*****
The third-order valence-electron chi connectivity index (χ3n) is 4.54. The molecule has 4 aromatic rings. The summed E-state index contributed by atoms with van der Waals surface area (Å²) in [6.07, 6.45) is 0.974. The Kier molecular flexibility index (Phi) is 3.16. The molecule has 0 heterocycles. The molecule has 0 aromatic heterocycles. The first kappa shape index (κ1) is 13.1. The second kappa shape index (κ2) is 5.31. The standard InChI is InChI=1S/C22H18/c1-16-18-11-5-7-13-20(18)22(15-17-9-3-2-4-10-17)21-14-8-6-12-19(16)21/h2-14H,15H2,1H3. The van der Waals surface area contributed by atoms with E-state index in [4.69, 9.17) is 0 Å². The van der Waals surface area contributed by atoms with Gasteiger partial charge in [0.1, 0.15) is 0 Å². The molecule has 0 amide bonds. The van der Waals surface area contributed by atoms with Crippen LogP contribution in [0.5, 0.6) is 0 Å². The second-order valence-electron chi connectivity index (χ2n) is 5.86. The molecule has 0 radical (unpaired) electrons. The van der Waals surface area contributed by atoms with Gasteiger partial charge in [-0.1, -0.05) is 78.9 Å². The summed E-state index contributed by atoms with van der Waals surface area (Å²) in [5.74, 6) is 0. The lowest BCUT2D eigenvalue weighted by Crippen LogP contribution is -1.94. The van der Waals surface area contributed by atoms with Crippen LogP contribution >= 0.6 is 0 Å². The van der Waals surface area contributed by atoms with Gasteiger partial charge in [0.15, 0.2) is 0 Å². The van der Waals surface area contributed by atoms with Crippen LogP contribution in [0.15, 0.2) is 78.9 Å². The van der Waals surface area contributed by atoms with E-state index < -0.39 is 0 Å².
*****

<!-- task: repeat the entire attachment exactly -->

The third-order valence-electron chi connectivity index (χ3n) is 4.54. The molecule has 4 aromatic rings. The summed E-state index contributed by atoms with van der Waals surface area (Å²) in [6.07, 6.45) is 0.974. The Kier molecular flexibility index (Phi) is 3.16. The molecule has 0 heterocycles. The molecule has 0 aromatic heterocycles. The first kappa shape index (κ1) is 13.1. The second kappa shape index (κ2) is 5.31. The standard InChI is InChI=1S/C22H18/c1-16-18-11-5-7-13-20(18)22(15-17-9-3-2-4-10-17)21-14-8-6-12-19(16)21/h2-14H,15H2,1H3. The van der Waals surface area contributed by atoms with E-state index in [4.69, 9.17) is 0 Å². The van der Waals surface area contributed by atoms with Gasteiger partial charge in [0.1, 0.15) is 0 Å². The molecule has 0 amide bonds. The van der Waals surface area contributed by atoms with Crippen LogP contribution in [0.5, 0.6) is 0 Å². The second-order valence-electron chi connectivity index (χ2n) is 5.86. The molecule has 0 radical (unpaired) electrons. The van der Waals surface area contributed by atoms with Gasteiger partial charge in [-0.1, -0.05) is 78.9 Å². The summed E-state index contributed by atoms with van der Waals surface area (Å²) in [5.74, 6) is 0. The lowest BCUT2D eigenvalue weighted by Crippen LogP contribution is -1.94. The van der Waals surface area contributed by atoms with Crippen LogP contribution >= 0.6 is 0 Å². The van der Waals surface area contributed by atoms with Gasteiger partial charge in [0.15, 0.2) is 0 Å². The van der Waals surface area contributed by atoms with Crippen LogP contribution in [0.15, 0.2) is 78.9 Å². The van der Waals surface area contributed by atoms with E-state index < -0.39 is 0 Å².